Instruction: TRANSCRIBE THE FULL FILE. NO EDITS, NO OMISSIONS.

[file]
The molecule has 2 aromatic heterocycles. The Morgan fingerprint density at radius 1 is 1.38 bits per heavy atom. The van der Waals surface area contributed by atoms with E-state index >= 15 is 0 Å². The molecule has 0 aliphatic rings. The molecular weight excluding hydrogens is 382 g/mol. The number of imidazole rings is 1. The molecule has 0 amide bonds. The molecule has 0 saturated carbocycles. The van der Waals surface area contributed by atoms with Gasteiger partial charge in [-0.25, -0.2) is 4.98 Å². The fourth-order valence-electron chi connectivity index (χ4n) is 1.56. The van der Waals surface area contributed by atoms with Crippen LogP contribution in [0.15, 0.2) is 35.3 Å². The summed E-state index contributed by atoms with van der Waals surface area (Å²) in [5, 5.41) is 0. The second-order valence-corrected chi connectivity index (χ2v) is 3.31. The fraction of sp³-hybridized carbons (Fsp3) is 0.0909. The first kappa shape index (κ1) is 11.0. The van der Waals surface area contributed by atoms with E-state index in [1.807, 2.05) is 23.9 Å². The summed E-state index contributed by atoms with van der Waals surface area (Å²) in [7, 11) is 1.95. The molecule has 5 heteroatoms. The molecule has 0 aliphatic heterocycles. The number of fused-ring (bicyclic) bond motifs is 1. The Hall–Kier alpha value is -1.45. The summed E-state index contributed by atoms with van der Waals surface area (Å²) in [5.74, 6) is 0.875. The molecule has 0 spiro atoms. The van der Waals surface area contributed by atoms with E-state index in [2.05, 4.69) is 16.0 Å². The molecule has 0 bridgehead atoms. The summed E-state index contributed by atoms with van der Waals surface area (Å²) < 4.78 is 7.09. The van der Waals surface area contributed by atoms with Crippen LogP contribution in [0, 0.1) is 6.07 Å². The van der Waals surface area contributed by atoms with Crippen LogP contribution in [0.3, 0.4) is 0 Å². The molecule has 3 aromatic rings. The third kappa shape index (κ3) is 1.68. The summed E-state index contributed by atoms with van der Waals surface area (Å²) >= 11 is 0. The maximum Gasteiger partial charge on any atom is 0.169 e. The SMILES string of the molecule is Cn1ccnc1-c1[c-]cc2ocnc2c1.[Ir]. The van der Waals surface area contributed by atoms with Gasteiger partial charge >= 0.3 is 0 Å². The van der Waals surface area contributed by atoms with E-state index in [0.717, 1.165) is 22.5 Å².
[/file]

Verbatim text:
The molecule has 2 aromatic heterocycles. The Morgan fingerprint density at radius 1 is 1.38 bits per heavy atom. The van der Waals surface area contributed by atoms with E-state index >= 15 is 0 Å². The molecule has 0 aliphatic rings. The molecular weight excluding hydrogens is 382 g/mol. The number of imidazole rings is 1. The molecule has 0 amide bonds. The molecule has 0 saturated carbocycles. The van der Waals surface area contributed by atoms with Gasteiger partial charge in [-0.25, -0.2) is 4.98 Å². The fourth-order valence-electron chi connectivity index (χ4n) is 1.56. The van der Waals surface area contributed by atoms with Crippen LogP contribution in [0.15, 0.2) is 35.3 Å². The summed E-state index contributed by atoms with van der Waals surface area (Å²) in [5, 5.41) is 0. The second-order valence-corrected chi connectivity index (χ2v) is 3.31. The fraction of sp³-hybridized carbons (Fsp3) is 0.0909. The first kappa shape index (κ1) is 11.0. The van der Waals surface area contributed by atoms with E-state index in [1.807, 2.05) is 23.9 Å². The summed E-state index contributed by atoms with van der Waals surface area (Å²) in [7, 11) is 1.95. The molecule has 5 heteroatoms. The molecule has 0 aliphatic heterocycles. The number of fused-ring (bicyclic) bond motifs is 1. The Hall–Kier alpha value is -1.45. The summed E-state index contributed by atoms with van der Waals surface area (Å²) in [5.74, 6) is 0.875. The molecule has 0 spiro atoms. The van der Waals surface area contributed by atoms with E-state index in [2.05, 4.69) is 16.0 Å². The molecule has 0 bridgehead atoms. The summed E-state index contributed by atoms with van der Waals surface area (Å²) < 4.78 is 7.09. The van der Waals surface area contributed by atoms with Crippen LogP contribution in [0, 0.1) is 6.07 Å². The van der Waals surface area contributed by atoms with Crippen LogP contribution in [0.3, 0.4) is 0 Å². The molecule has 3 aromatic rings. The third kappa shape index (κ3) is 1.68. The summed E-state index contributed by atoms with van der Waals surface area (Å²) >= 11 is 0. The maximum Gasteiger partial charge on any atom is 0.169 e. The SMILES string of the molecule is Cn1ccnc1-c1[c-]cc2ocnc2c1.[Ir]. The van der Waals surface area contributed by atoms with Gasteiger partial charge >= 0.3 is 0 Å². The van der Waals surface area contributed by atoms with E-state index in [0.717, 1.165) is 22.5 Å².